Magazine article The Spectator

Global Warning

Magazine article The Spectator

Global Warning

Article excerpt

A friend of mine, a very busy man who knew that I had retired and had little to do except meet deadlines, asked me recently to help him find a flat for rent in a distant part of the country.

It was part of the convenience of modern life that information about agents in the area should have been immediately accessible to me at the touch of a few keys on a keyboard. Shortly thereafter, however, a rather less pleasant aspect of modernity made itself manifest: most of the agents charged their callers for calling them.

No doubt some will applaud this as evidence of the entrepreneurial spirit that has seized the whole nation. But it seems to me that this misses something about the modern British spirit. At first, I could not quite put my finger on what it was that it missed, and then it came to me in a flash of inspiration, in the shape of a single word that is not much heard nowadays, perhaps because it is too near the bone: spiv.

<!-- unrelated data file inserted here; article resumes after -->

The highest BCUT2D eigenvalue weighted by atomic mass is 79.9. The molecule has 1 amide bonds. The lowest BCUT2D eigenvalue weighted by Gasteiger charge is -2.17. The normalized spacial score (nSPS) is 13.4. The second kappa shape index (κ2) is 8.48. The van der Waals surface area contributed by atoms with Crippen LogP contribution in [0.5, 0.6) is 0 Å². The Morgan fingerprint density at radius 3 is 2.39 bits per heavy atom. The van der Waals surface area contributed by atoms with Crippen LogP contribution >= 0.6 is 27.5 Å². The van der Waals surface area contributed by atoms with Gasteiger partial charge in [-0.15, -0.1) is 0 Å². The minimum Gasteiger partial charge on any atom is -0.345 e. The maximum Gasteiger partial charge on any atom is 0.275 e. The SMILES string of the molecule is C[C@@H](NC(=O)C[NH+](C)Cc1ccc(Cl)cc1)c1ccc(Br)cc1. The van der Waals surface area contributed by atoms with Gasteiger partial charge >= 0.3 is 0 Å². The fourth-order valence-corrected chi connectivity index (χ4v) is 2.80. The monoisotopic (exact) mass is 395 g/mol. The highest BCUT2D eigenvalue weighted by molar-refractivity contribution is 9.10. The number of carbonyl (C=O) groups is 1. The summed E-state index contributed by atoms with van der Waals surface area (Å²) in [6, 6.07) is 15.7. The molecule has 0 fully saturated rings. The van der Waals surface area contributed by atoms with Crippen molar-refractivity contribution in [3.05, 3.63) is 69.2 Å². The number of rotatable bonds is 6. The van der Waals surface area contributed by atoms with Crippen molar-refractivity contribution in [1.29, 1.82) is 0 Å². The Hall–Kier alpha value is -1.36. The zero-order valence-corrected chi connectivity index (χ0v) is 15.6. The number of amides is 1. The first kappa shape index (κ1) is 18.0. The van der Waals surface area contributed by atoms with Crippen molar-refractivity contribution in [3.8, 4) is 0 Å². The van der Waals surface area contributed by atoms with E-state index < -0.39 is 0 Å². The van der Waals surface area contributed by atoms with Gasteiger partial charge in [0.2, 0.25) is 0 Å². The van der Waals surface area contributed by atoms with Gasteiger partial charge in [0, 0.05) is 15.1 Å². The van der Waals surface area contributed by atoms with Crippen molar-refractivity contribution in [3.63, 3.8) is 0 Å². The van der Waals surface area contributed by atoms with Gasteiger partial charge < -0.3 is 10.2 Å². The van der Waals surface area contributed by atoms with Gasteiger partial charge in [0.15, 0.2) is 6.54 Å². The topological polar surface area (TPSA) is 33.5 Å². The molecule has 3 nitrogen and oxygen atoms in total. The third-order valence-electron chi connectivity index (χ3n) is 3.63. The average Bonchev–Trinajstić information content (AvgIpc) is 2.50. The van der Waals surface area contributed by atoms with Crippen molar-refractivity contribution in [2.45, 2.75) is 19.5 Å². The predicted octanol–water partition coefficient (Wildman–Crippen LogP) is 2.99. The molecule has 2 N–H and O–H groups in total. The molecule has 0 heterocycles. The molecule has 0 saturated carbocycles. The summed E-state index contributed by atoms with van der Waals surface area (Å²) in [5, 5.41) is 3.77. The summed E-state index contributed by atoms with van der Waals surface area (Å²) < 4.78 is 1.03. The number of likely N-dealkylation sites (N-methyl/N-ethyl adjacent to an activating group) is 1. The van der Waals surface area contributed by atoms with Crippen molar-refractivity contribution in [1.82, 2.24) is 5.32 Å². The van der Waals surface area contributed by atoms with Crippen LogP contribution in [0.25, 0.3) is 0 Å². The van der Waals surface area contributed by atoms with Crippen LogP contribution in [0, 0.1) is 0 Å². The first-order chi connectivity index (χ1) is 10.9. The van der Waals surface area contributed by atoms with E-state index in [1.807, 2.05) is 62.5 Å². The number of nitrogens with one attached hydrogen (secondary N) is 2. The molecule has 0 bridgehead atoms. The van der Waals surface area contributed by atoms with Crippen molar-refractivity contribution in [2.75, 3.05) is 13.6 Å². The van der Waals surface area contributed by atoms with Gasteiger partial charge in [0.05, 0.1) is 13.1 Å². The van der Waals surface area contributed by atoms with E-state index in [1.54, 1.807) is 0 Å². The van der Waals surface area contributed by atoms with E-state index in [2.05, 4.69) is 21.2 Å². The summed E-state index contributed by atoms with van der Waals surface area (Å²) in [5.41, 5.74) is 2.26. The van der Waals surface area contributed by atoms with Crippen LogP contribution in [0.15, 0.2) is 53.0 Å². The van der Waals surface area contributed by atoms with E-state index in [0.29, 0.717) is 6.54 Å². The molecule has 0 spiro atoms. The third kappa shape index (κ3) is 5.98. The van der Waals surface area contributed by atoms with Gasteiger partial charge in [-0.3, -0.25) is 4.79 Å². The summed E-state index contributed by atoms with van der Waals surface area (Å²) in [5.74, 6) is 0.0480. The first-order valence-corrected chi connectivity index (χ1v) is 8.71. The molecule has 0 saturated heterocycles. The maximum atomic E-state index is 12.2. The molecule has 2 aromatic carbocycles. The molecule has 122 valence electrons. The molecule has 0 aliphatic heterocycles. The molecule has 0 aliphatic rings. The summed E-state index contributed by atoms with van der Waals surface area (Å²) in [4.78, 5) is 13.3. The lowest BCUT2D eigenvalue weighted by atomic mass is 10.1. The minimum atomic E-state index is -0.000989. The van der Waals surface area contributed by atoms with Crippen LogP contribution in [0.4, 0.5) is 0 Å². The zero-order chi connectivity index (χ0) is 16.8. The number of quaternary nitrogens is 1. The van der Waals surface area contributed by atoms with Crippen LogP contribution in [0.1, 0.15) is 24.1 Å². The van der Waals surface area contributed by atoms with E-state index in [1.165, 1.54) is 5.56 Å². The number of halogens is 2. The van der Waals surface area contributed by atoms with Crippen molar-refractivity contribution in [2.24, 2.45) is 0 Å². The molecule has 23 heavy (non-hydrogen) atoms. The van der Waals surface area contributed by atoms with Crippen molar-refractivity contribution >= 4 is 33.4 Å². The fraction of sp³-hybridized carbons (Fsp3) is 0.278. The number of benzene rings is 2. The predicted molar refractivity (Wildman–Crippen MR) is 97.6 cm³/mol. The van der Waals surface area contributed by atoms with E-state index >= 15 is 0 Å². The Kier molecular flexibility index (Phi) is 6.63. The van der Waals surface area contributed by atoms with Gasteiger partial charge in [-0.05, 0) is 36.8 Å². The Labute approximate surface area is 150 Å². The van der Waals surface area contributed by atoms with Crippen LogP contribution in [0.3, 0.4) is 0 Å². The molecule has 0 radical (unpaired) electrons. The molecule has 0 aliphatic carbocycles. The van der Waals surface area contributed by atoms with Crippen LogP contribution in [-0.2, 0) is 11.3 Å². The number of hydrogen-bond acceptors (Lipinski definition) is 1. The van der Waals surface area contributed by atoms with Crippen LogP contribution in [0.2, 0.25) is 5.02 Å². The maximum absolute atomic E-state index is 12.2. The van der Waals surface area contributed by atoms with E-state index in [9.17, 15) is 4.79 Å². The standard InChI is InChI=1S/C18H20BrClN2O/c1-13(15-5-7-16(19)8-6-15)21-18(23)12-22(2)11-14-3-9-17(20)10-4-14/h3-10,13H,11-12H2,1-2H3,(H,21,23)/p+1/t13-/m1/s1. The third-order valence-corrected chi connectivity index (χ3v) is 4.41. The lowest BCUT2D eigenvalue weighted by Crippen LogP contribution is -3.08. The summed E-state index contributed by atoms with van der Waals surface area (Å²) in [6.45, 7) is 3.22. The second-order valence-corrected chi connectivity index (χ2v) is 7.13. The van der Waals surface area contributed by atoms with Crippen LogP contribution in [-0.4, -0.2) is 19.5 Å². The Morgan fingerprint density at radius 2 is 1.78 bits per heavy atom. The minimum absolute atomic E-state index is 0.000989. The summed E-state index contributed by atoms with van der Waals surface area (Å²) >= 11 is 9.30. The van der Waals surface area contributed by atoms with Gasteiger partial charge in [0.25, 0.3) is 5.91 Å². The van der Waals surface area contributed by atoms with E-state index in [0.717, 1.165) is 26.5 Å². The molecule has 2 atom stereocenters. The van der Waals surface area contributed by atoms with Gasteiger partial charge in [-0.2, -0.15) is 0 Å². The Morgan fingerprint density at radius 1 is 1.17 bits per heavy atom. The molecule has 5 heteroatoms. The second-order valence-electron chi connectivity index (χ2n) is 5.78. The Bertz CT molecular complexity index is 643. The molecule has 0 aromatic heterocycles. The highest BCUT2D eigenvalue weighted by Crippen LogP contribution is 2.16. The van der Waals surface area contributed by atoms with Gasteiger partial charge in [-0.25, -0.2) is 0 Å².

It is not easy to define spivvery but, like kitsch, it is not difficult to recognise. One definition I found of a spiv is 'a person without employment who makes money by various dubious schemes, goes about smartly dressed and having a good time'.

Naturally enough, this definition made me think at once of Mr Blair. Does it not fit him very neatly? Was not the sight of a former British prime minister taking a lot of money for speaking briefly at a Chinese sales meeting for expensive luxury houses confirmation strong as proofs of holy writ?

But let us not descend to the merely personal; rather, let us ascend to the altogether higher plane of sociological, political, economic and historical generalisation. …

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